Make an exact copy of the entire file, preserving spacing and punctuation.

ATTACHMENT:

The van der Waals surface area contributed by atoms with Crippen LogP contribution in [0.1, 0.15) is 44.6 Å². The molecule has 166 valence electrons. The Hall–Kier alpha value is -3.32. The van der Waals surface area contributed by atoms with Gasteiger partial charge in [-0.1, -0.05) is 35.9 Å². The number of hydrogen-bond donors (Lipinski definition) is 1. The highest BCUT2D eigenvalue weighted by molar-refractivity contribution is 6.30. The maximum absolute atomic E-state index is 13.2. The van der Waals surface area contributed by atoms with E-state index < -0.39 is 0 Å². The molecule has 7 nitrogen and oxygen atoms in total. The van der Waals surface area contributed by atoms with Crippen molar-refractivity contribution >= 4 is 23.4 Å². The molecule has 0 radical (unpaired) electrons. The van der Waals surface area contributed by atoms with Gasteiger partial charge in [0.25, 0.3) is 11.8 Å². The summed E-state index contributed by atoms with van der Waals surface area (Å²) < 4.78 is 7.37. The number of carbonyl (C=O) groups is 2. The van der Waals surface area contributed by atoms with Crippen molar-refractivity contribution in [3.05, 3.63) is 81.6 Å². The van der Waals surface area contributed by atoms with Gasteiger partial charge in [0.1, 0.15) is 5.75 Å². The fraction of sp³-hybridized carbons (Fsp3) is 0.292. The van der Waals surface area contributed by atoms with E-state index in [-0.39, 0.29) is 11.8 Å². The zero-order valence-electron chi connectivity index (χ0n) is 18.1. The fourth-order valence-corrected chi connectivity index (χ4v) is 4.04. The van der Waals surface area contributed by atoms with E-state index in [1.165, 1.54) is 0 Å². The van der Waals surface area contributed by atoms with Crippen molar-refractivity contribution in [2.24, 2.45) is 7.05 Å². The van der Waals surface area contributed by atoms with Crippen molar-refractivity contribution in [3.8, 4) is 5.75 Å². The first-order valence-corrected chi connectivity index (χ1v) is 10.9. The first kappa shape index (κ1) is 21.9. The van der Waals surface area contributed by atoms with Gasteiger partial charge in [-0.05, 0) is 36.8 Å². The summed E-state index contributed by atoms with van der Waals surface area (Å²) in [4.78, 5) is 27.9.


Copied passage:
The van der Waals surface area contributed by atoms with Crippen LogP contribution in [0.1, 0.15) is 44.6 Å². The molecule has 166 valence electrons. The Hall–Kier alpha value is -3.32. The van der Waals surface area contributed by atoms with Gasteiger partial charge in [-0.1, -0.05) is 35.9 Å². The number of hydrogen-bond donors (Lipinski definition) is 1. The highest BCUT2D eigenvalue weighted by molar-refractivity contribution is 6.30. The maximum absolute atomic E-state index is 13.2. The van der Waals surface area contributed by atoms with E-state index < -0.39 is 0 Å². The molecule has 7 nitrogen and oxygen atoms in total. The van der Waals surface area contributed by atoms with Crippen molar-refractivity contribution >= 4 is 23.4 Å². The molecule has 0 radical (unpaired) electrons. The van der Waals surface area contributed by atoms with Gasteiger partial charge in [0.25, 0.3) is 11.8 Å². The summed E-state index contributed by atoms with van der Waals surface area (Å²) < 4.78 is 7.37. The number of carbonyl (C=O) groups is 2. The van der Waals surface area contributed by atoms with Crippen molar-refractivity contribution in [3.05, 3.63) is 81.6 Å². The van der Waals surface area contributed by atoms with Gasteiger partial charge in [0.1, 0.15) is 5.75 Å². The fraction of sp³-hybridized carbons (Fsp3) is 0.292. The van der Waals surface area contributed by atoms with E-state index in [-0.39, 0.29) is 11.8 Å². The zero-order valence-electron chi connectivity index (χ0n) is 18.1. The fourth-order valence-corrected chi connectivity index (χ4v) is 4.04. The van der Waals surface area contributed by atoms with E-state index in [1.165, 1.54) is 0 Å². The van der Waals surface area contributed by atoms with Crippen molar-refractivity contribution in [2.24, 2.45) is 7.05 Å². The van der Waals surface area contributed by atoms with Crippen molar-refractivity contribution in [3.8, 4) is 5.75 Å². The first-order valence-corrected chi connectivity index (χ1v) is 10.9. The first kappa shape index (κ1) is 21.9. The van der Waals surface area contributed by atoms with Gasteiger partial charge in [-0.05, 0) is 36.8 Å². The summed E-state index contributed by atoms with van der Waals surface area (Å²) in [4.78, 5) is 27.9.